Side Effects Of Perscription Drugs
Among youth who are 12 to 17 years old, 7.7 percent reported past-year nonmedical use of prescription medications. According to the 2010 Monitoring the Future survey, prescription and over-the-counter drugs are among the most commonly abused drugs by 12th graders, after alcohol, marijuana, and tobacco. Youth who abuse prescription medications are also more likely to report use of other drugs.
How Do Prescription Drugs Affect the Body, and What Are the Common Effects?
Abusing prescription drugs can have negative short- and long-term health consequences. Opioids, central nervous system depressants, and stimulants each affect the brain and body in different ways.
Opioids attach to specific proteins called opioid receptors, which are found in the brain, spinal cord, gastrointestinal tract, and other organs. When opioid drugs attach to these receptors, they can diminish the perception of pain. They also affect areas of the brain that deal with pleasure—which is why they are often abused and why they can be addictive. Opioids also cause drowsiness, constipation, and physical dependence with repeated use (or abuse). An overdose of opioids can cause breathing to slow down so much as to cause death. Overdose can occur when people take too high a dose; when they crush a time-release pill or capsule before swallowing, sniffing, or injecting the drug; or when they combine opioids with central nervous system depressants, such as alcohol, Valium, or Xanax.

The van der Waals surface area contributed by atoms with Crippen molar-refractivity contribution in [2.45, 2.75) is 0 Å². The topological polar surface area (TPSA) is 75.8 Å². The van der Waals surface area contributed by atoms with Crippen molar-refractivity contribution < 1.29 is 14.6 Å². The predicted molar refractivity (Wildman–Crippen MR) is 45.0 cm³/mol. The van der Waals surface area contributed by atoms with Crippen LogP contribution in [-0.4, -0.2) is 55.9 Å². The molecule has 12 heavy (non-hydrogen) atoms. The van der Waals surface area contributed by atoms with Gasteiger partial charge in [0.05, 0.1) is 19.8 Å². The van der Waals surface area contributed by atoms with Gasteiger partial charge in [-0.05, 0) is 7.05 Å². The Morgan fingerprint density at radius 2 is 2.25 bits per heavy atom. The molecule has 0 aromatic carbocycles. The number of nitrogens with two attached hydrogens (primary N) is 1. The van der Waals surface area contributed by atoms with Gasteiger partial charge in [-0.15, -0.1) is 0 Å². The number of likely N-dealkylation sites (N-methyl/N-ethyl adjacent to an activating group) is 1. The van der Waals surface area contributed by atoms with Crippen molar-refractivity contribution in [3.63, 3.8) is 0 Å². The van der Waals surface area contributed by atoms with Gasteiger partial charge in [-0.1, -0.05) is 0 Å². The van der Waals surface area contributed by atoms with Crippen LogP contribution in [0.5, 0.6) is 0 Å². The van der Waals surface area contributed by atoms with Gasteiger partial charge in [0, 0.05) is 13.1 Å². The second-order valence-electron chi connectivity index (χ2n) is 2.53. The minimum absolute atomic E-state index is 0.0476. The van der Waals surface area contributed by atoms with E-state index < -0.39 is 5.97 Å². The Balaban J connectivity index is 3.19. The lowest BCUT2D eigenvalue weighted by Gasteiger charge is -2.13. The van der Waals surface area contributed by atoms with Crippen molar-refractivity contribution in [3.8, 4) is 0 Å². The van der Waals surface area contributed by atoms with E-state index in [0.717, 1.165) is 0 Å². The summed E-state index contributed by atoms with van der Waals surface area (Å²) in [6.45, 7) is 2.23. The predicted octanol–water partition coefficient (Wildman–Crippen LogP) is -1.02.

Central nervous system (CNS) depressants slow down activity in the brain. These drugs increase the activity of gamma aminobutyric acid (GABA), a chemical that inhibits the activity of other brain cells. When GABA is increased, people can feel drowsy or calm, an effect that is helpful for those suffering from anxiety or sleep disorders. Too much GABA, though, is not a good thing. It can cause confusion and slowed breathing. Benzodiazepines and barbiturates are CNS depressant medications; and alcohol—although not a medication—is also a CNS depressant. Combining them can be very risky. Since CNS depressants work by slowing the brain’s activity, stopping their use suddenly after long-term use can cause seizures, because the brain cells become overactive. This reaction can be prevented when these medications are taken and stopped under a doctor’s care.
Stimulants have chemical structures that are similar to certain key brain neurotransmitters, the chemicals that allow nerve cells to send messages to each other. Stimulants increase the levels of these chemicals in the brain and body. This can increase blood pressure and heart rate and open up the pathways of the respiratory system, which can increase alertness, attention, and energy. Again, too much of a good thing is not good. An overdose of stimulants can cause anxiety, panic, tremors, irregular heartbeat, dangerously high body temperatures, and even heart attack. People who stop taking stimulants after some time may suffer from fatigue and depression because the brain adapts and decreases its natural response to the brain chemicals that stimulants resemble.